Defending the Death Tax - It's a Paris Hilton Tax

The tax that the federal government and most states place on estates after death is some times referred to as the "Death Tax". Why do opponensts of the tax like to call it the Death Tax? Because of the spin it puts onto the issue. With the title arises the implication that, even after death, once the Grim Reaper departs the next knock at the door will be the tax man.

(See here) a National Public Radio (NPR) audio clip where Patrick Murphy, Democratic candidate for Pennsylvania's 8th District refers to the tax as the "Paris Hilton Tax" during a campaign debate.

Beautiful. Let me add my clapping hands to the applause and chuckles Mr Murphy should be receiving for that one!

Let me attempt to put my own spin on the "Paris Hilton Tax". The tax is not on Mr (or Mrs) Hilton, after all, since once they are dead and gone, they can't take it with them. The tax is on snot nosed rich kids like Paris Hilton who did nothing to earn the money, that only get the money due to being born with a silver spoon in their mouths.

One of the most persuasive arguments that opponents of the Paris Hilton Tax have is that family farms are having to be sold to pay the tax. However back in 2001, the American Farm Bureau Federation (which opposes estate taxes) could not provide a single example of where an American family farm had to be sold to pay the federal estate tax. (However it is important to differentiate between the federal estate tax and some states' estate taxes; unlike the federal tax which only kicks in on estates valued in the millions, some state estate taxes kick in after only a few hundreds of thousands.) However, even the federal estate tax could come into play for certain "family farms" on the outskirts of large cities. For an example of this, one only need drive around the outskirts of Chicago and Cook County in Illinois. I could imagine that where some farmers still continue to attempt to farm in the face of urban sprawl, their property value could indeed now be valued in the millions of dollars. However, by only increasing the value at which the federal estate tax kicks in to a higher level (I suggest $10 million) even this "problem" could be solved for all but the most extreme circumstances. Increasing the value to $10 million across the board would also offer relief to "small" family businesses which conduct business in areas other then farming as well. Even in an extreme case where the small "family farm" is threatened due to urban encroachment, the "family" could always sell the farm to developers, pay the tax, buy another farm in a more rural area (where farming might also be more appropriate anyway) and still have a tremendous wad of cash left over for new combines, a new "family farm McMansion" (complete with in ground swimming pool), or whatever.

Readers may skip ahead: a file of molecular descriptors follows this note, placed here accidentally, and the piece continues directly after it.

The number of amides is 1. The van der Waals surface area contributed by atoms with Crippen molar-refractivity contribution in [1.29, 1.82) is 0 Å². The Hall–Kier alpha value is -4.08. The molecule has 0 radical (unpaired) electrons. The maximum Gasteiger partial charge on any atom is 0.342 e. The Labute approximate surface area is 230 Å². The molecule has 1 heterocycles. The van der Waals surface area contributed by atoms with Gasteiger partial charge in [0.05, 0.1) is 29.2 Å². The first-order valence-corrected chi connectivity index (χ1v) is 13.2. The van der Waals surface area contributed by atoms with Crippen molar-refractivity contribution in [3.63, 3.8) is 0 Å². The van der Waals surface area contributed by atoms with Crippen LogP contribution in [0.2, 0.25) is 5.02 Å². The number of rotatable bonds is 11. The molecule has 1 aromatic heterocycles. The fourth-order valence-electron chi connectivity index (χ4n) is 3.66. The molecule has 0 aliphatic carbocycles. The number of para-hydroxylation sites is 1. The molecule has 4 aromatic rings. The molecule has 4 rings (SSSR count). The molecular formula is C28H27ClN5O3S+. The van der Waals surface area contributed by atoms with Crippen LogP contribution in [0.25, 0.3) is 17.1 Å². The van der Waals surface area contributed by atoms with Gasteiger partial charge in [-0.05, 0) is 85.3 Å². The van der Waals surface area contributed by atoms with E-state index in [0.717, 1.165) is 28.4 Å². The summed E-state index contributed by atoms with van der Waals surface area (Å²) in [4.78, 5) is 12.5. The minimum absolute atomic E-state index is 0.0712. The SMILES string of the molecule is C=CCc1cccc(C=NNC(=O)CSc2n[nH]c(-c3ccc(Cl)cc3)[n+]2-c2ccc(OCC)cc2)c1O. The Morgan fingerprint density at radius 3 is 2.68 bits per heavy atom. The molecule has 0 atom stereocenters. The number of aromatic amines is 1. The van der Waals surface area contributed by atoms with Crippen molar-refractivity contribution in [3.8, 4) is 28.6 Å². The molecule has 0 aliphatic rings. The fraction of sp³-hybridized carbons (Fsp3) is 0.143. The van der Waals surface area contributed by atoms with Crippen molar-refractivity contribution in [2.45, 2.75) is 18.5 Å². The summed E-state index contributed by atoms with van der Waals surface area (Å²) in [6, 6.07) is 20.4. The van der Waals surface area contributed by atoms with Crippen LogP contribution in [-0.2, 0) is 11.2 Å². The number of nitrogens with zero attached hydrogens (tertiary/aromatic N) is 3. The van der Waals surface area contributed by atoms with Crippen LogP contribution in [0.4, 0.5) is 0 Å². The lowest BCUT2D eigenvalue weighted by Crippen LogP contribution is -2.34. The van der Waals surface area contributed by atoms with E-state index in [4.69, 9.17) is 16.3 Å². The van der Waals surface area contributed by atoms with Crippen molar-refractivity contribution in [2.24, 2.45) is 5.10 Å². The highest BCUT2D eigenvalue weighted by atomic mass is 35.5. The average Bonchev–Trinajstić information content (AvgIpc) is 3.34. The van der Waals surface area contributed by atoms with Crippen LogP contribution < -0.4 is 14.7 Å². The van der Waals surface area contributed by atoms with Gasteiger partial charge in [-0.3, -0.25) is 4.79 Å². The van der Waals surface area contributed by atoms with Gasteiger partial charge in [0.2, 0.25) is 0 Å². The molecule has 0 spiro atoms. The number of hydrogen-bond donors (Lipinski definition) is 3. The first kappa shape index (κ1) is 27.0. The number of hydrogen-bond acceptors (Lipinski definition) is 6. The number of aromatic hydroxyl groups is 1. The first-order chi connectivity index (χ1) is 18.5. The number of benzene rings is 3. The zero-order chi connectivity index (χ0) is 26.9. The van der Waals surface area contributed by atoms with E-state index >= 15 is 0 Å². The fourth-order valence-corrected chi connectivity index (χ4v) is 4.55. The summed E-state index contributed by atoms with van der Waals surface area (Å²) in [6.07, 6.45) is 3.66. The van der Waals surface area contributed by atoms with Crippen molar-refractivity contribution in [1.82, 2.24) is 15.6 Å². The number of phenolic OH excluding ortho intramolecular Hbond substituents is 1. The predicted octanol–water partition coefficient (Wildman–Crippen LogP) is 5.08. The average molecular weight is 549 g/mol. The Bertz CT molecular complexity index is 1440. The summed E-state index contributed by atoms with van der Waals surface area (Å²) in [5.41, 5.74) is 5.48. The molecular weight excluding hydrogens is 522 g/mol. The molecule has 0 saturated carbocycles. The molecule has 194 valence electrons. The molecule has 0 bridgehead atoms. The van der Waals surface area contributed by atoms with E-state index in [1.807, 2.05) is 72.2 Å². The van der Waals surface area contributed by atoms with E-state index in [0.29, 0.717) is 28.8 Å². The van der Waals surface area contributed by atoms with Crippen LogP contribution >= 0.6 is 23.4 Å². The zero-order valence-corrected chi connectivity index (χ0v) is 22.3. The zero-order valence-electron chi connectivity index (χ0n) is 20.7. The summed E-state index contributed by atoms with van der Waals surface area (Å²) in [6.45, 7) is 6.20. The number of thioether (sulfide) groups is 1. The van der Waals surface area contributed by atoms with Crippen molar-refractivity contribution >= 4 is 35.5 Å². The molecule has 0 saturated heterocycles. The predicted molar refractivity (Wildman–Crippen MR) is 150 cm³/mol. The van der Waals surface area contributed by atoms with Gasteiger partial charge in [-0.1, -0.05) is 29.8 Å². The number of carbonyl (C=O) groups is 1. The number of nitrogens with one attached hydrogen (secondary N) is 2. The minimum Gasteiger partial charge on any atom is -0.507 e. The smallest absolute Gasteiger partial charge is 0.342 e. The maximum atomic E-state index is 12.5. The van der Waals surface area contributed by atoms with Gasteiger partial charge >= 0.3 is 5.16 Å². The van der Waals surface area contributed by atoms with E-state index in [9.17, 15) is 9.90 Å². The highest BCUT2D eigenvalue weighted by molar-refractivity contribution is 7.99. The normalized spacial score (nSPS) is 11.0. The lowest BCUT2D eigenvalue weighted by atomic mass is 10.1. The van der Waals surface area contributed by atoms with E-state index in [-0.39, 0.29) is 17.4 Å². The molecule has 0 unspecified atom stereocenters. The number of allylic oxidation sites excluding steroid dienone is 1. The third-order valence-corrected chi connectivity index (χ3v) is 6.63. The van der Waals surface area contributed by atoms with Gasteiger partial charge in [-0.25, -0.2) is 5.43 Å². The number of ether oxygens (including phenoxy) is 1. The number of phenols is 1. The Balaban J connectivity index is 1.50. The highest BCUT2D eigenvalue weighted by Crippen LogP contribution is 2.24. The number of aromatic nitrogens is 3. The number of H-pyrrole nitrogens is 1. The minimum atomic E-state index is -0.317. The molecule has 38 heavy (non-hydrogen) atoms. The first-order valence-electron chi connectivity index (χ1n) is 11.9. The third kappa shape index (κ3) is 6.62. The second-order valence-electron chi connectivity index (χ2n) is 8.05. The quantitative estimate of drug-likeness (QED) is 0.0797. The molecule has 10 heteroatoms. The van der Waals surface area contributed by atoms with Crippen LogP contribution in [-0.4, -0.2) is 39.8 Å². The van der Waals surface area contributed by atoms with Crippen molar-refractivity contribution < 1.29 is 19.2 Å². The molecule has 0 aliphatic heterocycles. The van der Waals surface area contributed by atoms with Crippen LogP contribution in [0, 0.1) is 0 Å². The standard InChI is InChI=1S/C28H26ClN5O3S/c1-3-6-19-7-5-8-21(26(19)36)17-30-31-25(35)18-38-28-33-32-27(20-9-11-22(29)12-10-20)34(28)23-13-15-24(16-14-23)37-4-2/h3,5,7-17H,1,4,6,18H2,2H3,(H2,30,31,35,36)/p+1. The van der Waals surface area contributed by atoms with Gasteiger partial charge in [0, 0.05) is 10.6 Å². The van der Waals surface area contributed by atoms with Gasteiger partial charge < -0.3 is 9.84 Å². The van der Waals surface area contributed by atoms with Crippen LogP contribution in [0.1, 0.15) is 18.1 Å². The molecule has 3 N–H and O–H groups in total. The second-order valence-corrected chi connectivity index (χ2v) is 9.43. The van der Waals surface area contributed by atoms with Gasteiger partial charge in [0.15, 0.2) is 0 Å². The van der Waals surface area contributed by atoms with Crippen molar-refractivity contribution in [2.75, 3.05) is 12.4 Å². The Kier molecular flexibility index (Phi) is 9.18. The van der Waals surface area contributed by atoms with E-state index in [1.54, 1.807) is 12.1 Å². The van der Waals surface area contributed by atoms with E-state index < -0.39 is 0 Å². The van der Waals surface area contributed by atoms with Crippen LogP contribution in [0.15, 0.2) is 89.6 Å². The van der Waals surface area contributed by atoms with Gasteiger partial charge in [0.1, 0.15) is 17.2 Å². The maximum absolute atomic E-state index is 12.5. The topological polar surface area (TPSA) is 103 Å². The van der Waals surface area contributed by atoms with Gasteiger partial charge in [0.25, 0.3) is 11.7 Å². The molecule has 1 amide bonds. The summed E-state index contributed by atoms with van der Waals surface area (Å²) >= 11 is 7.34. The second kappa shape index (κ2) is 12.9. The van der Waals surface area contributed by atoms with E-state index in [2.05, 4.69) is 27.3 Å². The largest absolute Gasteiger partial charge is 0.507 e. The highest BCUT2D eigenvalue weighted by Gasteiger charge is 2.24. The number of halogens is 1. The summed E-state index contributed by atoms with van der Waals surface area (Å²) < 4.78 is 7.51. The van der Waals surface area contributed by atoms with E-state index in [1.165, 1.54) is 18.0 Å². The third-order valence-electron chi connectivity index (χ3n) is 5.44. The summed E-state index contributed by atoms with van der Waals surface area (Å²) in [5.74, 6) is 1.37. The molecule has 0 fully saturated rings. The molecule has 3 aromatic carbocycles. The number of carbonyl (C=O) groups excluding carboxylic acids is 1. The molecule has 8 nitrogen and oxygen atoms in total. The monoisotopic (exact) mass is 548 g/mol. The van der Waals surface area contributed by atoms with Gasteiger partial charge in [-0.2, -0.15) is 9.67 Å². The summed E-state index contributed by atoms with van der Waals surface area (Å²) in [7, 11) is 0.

The Paris Hilton Tax does not threaten the family farm! The Paris Hilton Tax is a tax on snot nosed rich kids.


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